Sperm chemotaxis is a long-term puzzle and most of our knowledge comes from studying marine animals that are external fertilizers. Sperm are attracted by diffusible chemical factors (chemoattractants) released from the egg which redirect their swimming paths towards their source. This redirection is driven by increases in flagellar curvature that correlate with transient flagellar Ca2+ increases. Recent experimental and modelling results provide insights into the signal flow underlying the translation of an external chemical gradient into an intracellular molecular and motor response. A fundamental element of sea-urchin sperm chemotaxis lies in the ability of these cells to suppress Ca2+-mediated increases in flagellar curvature while experiencing an increasing chemoattractant gradient. The article considers this new evidence and summarizes the known underlying cellular mechanisms and behavioural strategies that sperm use to locate and fertilize the oocyte.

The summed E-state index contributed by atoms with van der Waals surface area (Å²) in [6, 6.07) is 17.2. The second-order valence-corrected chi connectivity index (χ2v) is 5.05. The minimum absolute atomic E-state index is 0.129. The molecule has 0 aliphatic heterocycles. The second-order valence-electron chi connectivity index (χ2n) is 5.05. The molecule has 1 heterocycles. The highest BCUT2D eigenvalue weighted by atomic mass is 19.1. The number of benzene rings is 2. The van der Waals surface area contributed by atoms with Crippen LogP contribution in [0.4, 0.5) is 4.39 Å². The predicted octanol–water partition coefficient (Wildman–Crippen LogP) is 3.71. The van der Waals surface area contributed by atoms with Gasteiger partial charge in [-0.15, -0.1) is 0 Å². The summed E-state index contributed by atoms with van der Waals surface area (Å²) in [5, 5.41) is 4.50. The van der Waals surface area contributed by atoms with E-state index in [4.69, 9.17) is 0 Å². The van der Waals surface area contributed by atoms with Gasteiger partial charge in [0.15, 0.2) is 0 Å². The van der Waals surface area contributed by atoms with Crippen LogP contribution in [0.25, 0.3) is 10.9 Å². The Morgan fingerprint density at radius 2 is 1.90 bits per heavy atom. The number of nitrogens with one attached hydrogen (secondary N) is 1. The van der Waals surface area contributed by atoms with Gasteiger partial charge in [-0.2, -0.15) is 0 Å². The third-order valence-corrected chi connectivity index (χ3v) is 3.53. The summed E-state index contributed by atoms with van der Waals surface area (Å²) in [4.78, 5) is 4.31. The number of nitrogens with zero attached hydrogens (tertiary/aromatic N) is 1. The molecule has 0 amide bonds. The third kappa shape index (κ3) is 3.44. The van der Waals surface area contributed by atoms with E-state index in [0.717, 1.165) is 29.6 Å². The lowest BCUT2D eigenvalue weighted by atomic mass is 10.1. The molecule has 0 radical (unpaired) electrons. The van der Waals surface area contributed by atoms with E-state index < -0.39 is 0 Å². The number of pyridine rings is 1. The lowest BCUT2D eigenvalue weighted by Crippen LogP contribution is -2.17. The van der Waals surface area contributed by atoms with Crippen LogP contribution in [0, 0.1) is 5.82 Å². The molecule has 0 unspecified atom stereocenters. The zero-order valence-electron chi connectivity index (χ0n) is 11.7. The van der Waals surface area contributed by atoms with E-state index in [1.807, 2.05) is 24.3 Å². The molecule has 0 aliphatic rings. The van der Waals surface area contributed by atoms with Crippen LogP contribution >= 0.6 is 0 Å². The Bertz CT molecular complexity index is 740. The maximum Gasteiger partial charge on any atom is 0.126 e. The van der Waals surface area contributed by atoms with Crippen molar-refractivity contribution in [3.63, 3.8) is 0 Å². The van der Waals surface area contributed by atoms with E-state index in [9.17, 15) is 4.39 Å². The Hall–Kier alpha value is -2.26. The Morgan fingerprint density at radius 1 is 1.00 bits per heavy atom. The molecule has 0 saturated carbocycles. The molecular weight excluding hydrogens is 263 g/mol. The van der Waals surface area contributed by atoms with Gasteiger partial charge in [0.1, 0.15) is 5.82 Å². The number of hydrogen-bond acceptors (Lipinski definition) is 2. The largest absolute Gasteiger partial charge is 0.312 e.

Conference Article| September 24 2010
Tuning sperm chemotaxis
Adán Guerrero 1
*Departamento de Genética del Desarrollo y Fisiología Molecular, Instituto de Biotecnología, Universidad Nacional Autónoma de México, Av. Universidad, 2001 Col. Chamilpa, Cuernavaca, Morelos, Mexico
1To whom correspondence should be addressed (email firstname.lastname@example.org).
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Christopher D. Wood;
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Adán Guerrero, Christopher D. Wood, Takuya Nishigaki, Jorge Carneiro, Alberto Darszon; Tuning sperm chemotaxis. Biochem Soc Trans 1 October 2010; 38 (5): 1270–1274. doi: https://doi.org/10.1042/BST0381270
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